It is only right to keep every positive and negative viewpoint in mind when looking at the life of a man who built his own fortune with money inherited from a father who literally grubbed it out of the ground with his own hands. While the senior Hearst may never have gotten the soil of old California from under his nails, William Randolph would never know what it felt like to live a life of manual labor; instead, he founded his empire on another kind of dirt, that which he was able to dig up and publish about the people, great and small, of his day. He would also stir up a good bit of dirt himself, living a high life with his mistress in California while his wife raised their children and did charitable work back in New York. Eventually, he would go too far, and nearly lose his empire when he backed Adolf Hitler over Franklin D. Roosevelt. By the time he died, it is fair to say that he had seen it all, done it all, bought most of it, and lost much of it. In spite of all this, he left behind an empire that continues to dominate the publishing business to this day.
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Blood and Ink: A William Randolph Hearst and Joseph Pulitzer NHD Documentary

Joseph Pulitzer And William Randolph Hearst

All rights reserved. It is arguably the most celebrated anecdote in the history of American journalism. Sometime in early , as the story goes, artist-correspondent Frederic Remington found himself in Cuba working for the New York Journal. I wish to return. The story has been told and retold to show how the yellow press, of which Hearst was an exemplar, set the United States on the road to the Spanish-American War—a war in which Theodore Roosevelt charged up San Juan Hill as reporters wrote it all down and with that fame strode into the White House; a war that marked the beginning of the United States as a global power and an ending of the Spanish Empire, which lost remnant colonies. It was also a war that ushered in a new age for journalism, for as irresponsible as coverage was at times, it was a first step to the development of energetic foreign news coverage in the States.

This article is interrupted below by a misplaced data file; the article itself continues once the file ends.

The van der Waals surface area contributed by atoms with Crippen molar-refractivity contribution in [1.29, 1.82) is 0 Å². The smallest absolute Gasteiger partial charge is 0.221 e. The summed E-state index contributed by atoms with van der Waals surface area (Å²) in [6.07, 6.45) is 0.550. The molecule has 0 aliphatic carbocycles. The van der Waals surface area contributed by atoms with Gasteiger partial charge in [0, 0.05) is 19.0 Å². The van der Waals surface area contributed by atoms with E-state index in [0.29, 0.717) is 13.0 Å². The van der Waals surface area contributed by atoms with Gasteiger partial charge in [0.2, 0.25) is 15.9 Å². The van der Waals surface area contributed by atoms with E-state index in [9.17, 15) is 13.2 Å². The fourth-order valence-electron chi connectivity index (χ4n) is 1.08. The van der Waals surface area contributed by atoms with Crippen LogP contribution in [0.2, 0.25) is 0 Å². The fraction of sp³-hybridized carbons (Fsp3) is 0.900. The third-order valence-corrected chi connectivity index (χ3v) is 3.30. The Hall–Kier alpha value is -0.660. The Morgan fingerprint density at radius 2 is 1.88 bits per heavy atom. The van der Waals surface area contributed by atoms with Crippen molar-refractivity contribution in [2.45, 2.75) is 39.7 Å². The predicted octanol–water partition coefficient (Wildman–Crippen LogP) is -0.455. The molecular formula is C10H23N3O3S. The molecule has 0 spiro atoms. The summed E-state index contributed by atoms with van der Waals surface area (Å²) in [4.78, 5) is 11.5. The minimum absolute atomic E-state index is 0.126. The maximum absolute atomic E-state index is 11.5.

Publishing magnate William Randolph Hearst built his media empire after inheriting the San Francisco Examiner from his father. House of Representatives but failing in his bids to become U. He lost much of his holdings during the Great Depression and fell out of touch with his blue-collar audience, but still headed the largest news conglomerate in America at the time of his death. George Hearst, a mining millionaire and U. He then challenged Pulitzer by buying the New York Journal. His papers favored labor unions, progressive taxation, and municipal ownership of utilities. They featured abundant pictures, advice to the lovelorn columns, and sentimental stories.